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Wednesday, October 27, 2010

Iraq Security Forces Using Drugs and Alcohol On Duty

As American forces prepare to depart from Iraq at the end of next year there are serious doubts about the Iraqi security force members readiness to handle it; there have been reports that in some regions of Iraq more than half of the security forces are using drugs and alcohol while on duty. Even high ranking officials are believed to be using drugs, so there is an actual possibility that the Iraqis are not mentally equipped to defend their country from insurgent groups. Interviews have been conducted with a number of: soldiers, police officers, political leaders, health officials, pharmacists and drug dealers around the country, what they have found is that in the last year drug and alcohol use among security forces has become increasingly common.

"The United States has spent more than $22 billion training and equipping Iraqi security forces since 2004, and the American military has repeatedly said Iraq’s Army and police are capable of fending off armed insurgent groups", reported the New York Times. Nevertheless, Iraq is a war torn country full of deadly insurgents and the injection of democracy has not made the transition all that easy for many citizens, using drugs and alcohol to cope with seeing people blown up by improvised explosive devices doesn't seem unlikely. “Pills are cheaper than cigarettes and they make you more comfortable and relaxed,” said Nazhan al-Jibouri, a police officer in Nineveh Province in northern Iraq. “They help us forget that we are hungry, and they make it easier to deal with people. They encourage us during moments when we are facing death.”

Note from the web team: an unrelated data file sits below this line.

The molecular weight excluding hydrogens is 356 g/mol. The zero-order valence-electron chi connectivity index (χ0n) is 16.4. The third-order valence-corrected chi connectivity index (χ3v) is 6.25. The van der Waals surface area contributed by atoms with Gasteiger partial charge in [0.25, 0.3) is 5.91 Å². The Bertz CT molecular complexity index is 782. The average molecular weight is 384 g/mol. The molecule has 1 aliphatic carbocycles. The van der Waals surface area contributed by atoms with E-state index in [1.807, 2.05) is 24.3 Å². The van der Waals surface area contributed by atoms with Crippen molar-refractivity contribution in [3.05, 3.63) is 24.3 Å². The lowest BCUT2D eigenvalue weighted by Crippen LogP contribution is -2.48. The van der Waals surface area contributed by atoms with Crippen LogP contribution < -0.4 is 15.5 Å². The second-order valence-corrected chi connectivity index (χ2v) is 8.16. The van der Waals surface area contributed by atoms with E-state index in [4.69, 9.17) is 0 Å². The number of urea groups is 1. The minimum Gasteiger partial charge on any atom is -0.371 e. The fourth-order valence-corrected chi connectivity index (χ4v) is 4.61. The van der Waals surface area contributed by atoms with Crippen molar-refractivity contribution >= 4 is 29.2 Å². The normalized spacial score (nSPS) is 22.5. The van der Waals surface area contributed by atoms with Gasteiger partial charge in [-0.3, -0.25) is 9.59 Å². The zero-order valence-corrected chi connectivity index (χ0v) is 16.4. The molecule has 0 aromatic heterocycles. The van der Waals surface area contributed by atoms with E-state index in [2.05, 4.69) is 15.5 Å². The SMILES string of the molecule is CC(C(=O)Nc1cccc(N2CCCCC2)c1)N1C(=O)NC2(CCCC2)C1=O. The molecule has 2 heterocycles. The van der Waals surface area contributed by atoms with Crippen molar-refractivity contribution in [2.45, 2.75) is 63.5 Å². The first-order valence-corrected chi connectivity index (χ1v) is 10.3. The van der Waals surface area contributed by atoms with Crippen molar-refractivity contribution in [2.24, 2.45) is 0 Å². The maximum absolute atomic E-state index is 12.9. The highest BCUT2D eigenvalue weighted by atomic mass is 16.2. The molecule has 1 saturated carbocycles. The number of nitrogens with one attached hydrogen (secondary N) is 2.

Iraq may be equipped with troops and weapons to ward off insurgents, but, medical care like mental health and substance abuse treatment is extremely rare. The country doesn't even have drug tests to determine who is taking drugs, so stopping the growing problem is extremely difficult. “The percentage of the addicted among the police and army has increased because there’s no medical staff to help and there are no drug tests,” said Col. Muthana Mohammed, an army officer in Babil Province, in southern Iraq. Three decades of war have exacerbated the drug problem throughout the country, apparently drugs can be acquired in: cafes, markets, on the street, and even elderly women who sell pills that the hide beneath their abayas. It is believed that insurgents smuggle drugs into the country to fund their terror.

Iraq has gone from a dictatorship to a drug smugglers mecca with heroin, marijuana, and hashish coming in from Afghanistan and Iran, fueling addiction throughout the country. Iraq is starting to resemble Afghanistan after the Soviets invaded the country in 1979 ultimately leading to the creation of the Taliban.

Source:
New York Times

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